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Tools of the Trade

Some of you may know that occasionally on a Saturday, I demonstrate for docrafts, an art supplies company and often sit in The Range stores making cards and showing customers how to use all the equipment and materials they sell.  If you have come into Mrs McGregor’s and met my glamorous, talkative, large teenager on a Saturday, this is why he is manning the shop.

Obviously, being a papercrafting professional, many tools are required to do a neat and tidy job and your bag should be packed and ready for all occasions.  Sadly, this week, I opened my bags to find my best toolkit missing AND I had completely neglected to pack utensils to eat my lunch with.     I considered ringing hubby to do an emergency leather-clad dash on his motorbike to bring me said toolkit, then found out it was Weston Air Show that day and considering all things, the shop was likely to be rather quiet, given the scorching day it was and that everyone would be down the beach.

So, not to be defeated, I had a serious rummage in my handbag and managed the following (see above).  I can’t say that cutting out intricate stamped shapes of crabs to adorn my cards was easy, nor cutting fine ribbon to make bows. However, the tiny fold up scissors were better than nothing and I said a silent thank you prayer to my mum who always had a pair in her handbag.  I am so glad to have followed in her footsteps by carting various items of oddness around with me in my own handbags these last 20 years!

Well, I ate my salad with the spoon (interesting), stirred my coffee with the pen (before finding the spoon..) and had a fairly quiet day to myself making cards whilst everyone in Somerset was out in the sunshine or down the beach.  It’s a good job nobody was seriously interested in the tools of the trade that day.  Needless to say, on arriving home I found said toolkit right on top of the cupboard where I keep my papercraft stash.

Until next time, have a great creative week, whatever you are up to.

Sue

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Confessions of a daisy hooker

Welcome to my first blog tutorial!

Instead of writing a Masters research proposal, i have spent the afternoon making and photographing daisy square crochet, which i have to say has been far more fun.  To combine with Granny square Mondays, i am producing my own patterns and leaflets to go in a crochet gift box (another story for another day beginning with ordering the wrong boxes….).

There are many daisy granny squares out on the interwebnet, not to mention the confusing USA v UK versions of stitches.  I am relatively new to crochet and can only do a few stitches, so can’t lay claim to copyright on any of this, however, this is me mashing a few of those patterns together making the most of a treble and half treble stitch!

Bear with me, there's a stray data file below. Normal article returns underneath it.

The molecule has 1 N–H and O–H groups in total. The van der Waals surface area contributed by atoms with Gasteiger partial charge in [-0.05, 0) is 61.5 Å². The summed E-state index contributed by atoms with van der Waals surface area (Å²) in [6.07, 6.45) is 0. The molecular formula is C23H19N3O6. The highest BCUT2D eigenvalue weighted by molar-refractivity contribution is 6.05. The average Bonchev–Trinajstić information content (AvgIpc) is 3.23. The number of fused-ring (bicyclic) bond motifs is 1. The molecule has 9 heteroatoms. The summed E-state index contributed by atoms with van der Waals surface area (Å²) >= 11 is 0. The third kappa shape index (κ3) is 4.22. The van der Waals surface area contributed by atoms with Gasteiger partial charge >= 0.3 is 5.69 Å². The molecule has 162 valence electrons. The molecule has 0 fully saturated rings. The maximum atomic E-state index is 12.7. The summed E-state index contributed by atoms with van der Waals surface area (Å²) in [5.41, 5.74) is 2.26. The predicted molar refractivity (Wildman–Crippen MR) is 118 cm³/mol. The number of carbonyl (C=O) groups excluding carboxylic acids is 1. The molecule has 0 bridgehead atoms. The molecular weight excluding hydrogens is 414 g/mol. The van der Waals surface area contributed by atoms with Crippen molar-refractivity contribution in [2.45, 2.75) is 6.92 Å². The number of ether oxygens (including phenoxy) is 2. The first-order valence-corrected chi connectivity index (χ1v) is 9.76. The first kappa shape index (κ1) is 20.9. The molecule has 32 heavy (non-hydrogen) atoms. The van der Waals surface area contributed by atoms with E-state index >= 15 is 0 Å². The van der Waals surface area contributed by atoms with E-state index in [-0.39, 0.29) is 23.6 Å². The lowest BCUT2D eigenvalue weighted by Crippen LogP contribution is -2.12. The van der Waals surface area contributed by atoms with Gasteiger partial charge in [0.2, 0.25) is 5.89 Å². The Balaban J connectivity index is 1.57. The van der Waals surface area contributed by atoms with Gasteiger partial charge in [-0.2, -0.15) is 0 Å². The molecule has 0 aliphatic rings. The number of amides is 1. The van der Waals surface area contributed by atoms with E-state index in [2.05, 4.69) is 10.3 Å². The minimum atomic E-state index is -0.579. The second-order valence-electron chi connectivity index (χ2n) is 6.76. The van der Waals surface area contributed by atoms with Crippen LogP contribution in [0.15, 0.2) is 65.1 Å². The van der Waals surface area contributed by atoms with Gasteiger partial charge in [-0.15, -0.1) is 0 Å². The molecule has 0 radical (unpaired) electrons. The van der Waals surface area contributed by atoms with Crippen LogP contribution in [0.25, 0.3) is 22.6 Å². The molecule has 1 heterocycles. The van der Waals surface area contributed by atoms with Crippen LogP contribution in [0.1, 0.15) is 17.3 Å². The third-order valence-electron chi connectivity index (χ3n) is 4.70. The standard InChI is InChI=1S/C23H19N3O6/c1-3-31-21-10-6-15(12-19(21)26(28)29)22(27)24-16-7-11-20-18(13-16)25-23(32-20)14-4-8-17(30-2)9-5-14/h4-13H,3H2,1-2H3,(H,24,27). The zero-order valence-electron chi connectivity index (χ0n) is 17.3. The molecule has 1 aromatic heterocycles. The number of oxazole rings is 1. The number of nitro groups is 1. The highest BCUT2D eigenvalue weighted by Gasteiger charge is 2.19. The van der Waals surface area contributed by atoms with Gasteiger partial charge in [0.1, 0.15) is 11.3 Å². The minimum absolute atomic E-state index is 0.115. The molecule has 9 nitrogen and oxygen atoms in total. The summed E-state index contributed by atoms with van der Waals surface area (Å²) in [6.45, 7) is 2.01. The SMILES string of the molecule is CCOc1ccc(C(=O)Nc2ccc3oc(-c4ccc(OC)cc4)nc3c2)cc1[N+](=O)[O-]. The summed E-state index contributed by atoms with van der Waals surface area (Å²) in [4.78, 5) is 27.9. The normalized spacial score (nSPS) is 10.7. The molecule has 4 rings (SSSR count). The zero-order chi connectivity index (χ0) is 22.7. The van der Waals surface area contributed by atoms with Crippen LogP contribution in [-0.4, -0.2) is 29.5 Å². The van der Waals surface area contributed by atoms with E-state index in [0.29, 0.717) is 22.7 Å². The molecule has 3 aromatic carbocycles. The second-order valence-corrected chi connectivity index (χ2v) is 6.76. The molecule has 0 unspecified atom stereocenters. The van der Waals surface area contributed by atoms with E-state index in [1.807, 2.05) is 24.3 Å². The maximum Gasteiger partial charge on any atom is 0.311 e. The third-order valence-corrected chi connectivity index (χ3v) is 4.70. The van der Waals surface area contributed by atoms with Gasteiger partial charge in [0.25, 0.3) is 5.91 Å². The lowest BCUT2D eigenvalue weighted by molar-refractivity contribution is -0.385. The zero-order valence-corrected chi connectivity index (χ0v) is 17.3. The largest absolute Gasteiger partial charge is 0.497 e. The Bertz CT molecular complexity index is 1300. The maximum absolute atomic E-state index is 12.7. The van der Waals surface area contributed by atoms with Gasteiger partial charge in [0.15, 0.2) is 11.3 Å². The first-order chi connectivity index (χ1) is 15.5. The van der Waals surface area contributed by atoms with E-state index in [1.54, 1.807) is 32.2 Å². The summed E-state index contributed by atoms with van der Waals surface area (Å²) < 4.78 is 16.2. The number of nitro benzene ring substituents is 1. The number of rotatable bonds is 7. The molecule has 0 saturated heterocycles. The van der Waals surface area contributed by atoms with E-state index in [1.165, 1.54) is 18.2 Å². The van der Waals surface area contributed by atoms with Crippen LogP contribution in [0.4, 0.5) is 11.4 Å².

Make a chain of 4 stitches, join with slip stitch to make a circle

Round 1: Chain 3 (this counts as your first treble stitch), then 11 more trebles into centre (12 stitches total) (Treble: Yarn over hook, down the hole, pull through, yarn over hook, through 2, yarn over hook through 2)  Finish with a slip stitch to join the round.

      

Round 2:  Change to new colour (white) chain 3 (counts as your first treble), then 2 more trebles into same space to form a cluster of 3.  Next comes the funky daisy part.

TAKE OUT your hook and insert into the top of the first treble (in this case your chain of 3 this very first time), then catch the loop at the top and pull through.  (This closes into a petal shape). Chain 2 and continue your next petal with 3 trebles, take out hook, insert into top stitch and pull through. Continue all the way round and finish with a slip stitch.  There should be 12 petals altogether.

Round 3: Change colour and chain 3 (this counts as your first treble), 2 more trebles into same chain space.  Chain 3 (this is your corner) then 3 more trebles into the same space.

Each time now you are working in sets of 3 with no chains between groups.  If you just continue with TREBLES you will have the photo underneath, can you see it’s going all curvy?

                                                                                                     

After your corner set of trebles, make a group of 3 HALF trebles in the next chain space (yarn over hook, down the hole, pull through, yarn over hook, pull through all 3 stitches). Then make another group of 3 half trebles into the next chain space.

You are now on the next corner, so 3 trebles into same chain space, chain 3, 3 trebles into same chain space.

Continue with 2 blocks of half trebles, next corner set of trebles, 2 blocks of half trebles until you join all the way round with a slip stitch.

        You can stop here with 1 round of background if you wish.  I have continued to do another round     

Round 4:

Chain 3 (this counts as a last stitch in a group of 3 – see photo on right hand side above).  Working in the next chain space, make a group of 3 trebles, chain 3, 3 trebles into same chain space (this is your first corner) then continue with 3 groups of 3 trebles into each chain space. Corner next: 3 trebles, chain 3, 3 trebles into same chain space, continue round with trebles in groups of 3 until end.  On the last group of trebles, you will only do 2 as you will catch up with the first chain of 3.

   If you only want to do trebles and not worry about taking your hook out, you will end up with the pink daisy square on the left of this pic.  Here i have just made groups of trebles with one chain between them.

So there you are!  Make as many squares as you like for a cushion, blanket, scarf and when i learn how to join them all together i will let you know and write another tutorial!!

Happy Sunday!

Sue

P.S. If you find any errors in instruction, do let me know so i can amend. Thanks 🙂